Melted sensors, apertures and more: Lensrentals shows off gear damaged during the solar eclipse
posted Sunday, September 3, 2017 at 2:00 PM EDT
No matter how many warnings were issued, regardless of the articles and videos that were published warning against pointing unfiltered lenses at the recent solar eclipse, there was still bound to be damaged photographic gear. Lo and behold, there were damaged cameras and lenses returned to Lensrentals following the eclipse.
Lensrentals warned their customers and by and large there was less damaged gear than they expected, but nonetheless, recent gear returns included a large number of melted sensors and damaged lenses. They have a blog post about it so we get to see some of the havoc wreaked by the eclipse. Why not use the occasion to learn more about how eclipses damage photographic equipment, right?
Melted sensors were the most common problem encountered. While a solar filter would prevent such damage, there will always be some who don't take good advice. Lensrentals was surprised at how visibly apparent some of the damage was, as you can see in the image below.
It was not just sensors and shutters that got damaged, but also mirrors, like the Nikon D500 mirror below. While you should definitely have used Live View rather than looked through your viewfinder due to the very serious risk of eye damage, not everyone used Live View and Lensrentals received a Nikon D500 with mirror damage.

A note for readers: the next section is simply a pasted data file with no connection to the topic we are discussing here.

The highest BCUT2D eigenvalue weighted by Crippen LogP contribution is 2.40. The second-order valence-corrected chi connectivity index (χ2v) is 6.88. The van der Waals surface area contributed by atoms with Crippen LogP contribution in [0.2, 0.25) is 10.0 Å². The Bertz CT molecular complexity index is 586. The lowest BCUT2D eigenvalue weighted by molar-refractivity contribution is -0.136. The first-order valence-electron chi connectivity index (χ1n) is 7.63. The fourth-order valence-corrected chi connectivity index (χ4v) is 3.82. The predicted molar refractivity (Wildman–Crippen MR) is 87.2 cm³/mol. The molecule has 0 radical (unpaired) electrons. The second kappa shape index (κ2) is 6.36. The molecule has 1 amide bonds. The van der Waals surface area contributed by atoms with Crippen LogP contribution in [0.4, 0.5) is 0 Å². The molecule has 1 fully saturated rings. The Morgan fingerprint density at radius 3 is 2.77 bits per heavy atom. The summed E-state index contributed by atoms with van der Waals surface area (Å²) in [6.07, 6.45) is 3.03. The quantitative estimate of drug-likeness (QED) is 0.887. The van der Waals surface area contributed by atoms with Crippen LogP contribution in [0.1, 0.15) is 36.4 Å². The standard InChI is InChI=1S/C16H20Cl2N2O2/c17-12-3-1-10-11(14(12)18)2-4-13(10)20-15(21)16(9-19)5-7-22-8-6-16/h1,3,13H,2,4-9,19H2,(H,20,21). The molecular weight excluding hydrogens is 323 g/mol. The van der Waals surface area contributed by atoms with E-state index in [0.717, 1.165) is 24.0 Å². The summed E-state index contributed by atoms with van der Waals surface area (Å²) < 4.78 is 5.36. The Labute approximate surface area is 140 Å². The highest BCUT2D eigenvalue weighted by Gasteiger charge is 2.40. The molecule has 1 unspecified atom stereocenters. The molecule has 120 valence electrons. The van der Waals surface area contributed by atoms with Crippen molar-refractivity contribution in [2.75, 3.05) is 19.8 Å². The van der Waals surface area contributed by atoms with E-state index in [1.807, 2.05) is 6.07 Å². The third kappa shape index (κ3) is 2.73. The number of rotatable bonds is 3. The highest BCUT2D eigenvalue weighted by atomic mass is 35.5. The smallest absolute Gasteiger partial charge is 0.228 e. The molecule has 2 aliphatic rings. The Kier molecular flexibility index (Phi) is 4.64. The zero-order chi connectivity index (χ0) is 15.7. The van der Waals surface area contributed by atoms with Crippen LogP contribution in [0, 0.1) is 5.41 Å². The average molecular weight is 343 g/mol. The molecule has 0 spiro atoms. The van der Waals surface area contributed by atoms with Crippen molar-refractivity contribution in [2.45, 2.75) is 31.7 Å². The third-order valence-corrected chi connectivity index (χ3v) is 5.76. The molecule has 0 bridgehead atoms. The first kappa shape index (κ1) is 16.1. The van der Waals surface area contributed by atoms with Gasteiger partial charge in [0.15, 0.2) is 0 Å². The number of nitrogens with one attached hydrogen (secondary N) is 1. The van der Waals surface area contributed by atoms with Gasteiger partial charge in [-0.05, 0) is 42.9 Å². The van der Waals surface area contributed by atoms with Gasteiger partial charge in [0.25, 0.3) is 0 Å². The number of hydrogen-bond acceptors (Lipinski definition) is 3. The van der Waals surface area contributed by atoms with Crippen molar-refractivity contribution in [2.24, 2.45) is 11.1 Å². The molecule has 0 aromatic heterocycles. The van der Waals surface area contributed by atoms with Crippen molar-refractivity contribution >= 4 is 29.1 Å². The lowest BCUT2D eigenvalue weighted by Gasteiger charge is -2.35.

While a ruined sensor is obviously very serious, there's something about this next damage that especially hurts me to see. Super telephoto lens fans might want to look away. A Canon 600mm f/4L IS II USM lens was returned to Lensrentals and looked fine from the outside…
But inside was a different story. The lens, which costs US$11,500 by the way, had its entire aperture system destroyed; melted to be more specific.
The Lensrentals team saw more interesting damage and there are many more images over at their blog, so head on over to check it out. The team was actually impressed by how little gear came back damaged, so that's great. Further, the Lensrentals team was impressed by their customers, "we were equally impressed with our customer-base, and their guilt and owning up to the damage. Unfortunately, these types of damage are considered neglect, as warnings were given out to customers before the solar eclipse." While Lensrentals' optional LensCap insurance doesn't cover neglect, it is still a great idea for those who want to feel more protected while using rental gear. Hopefully there'll be even less damaged gear returned when the next big eclipse shadows the U.S. in 2024.
(Via Canon Rumors)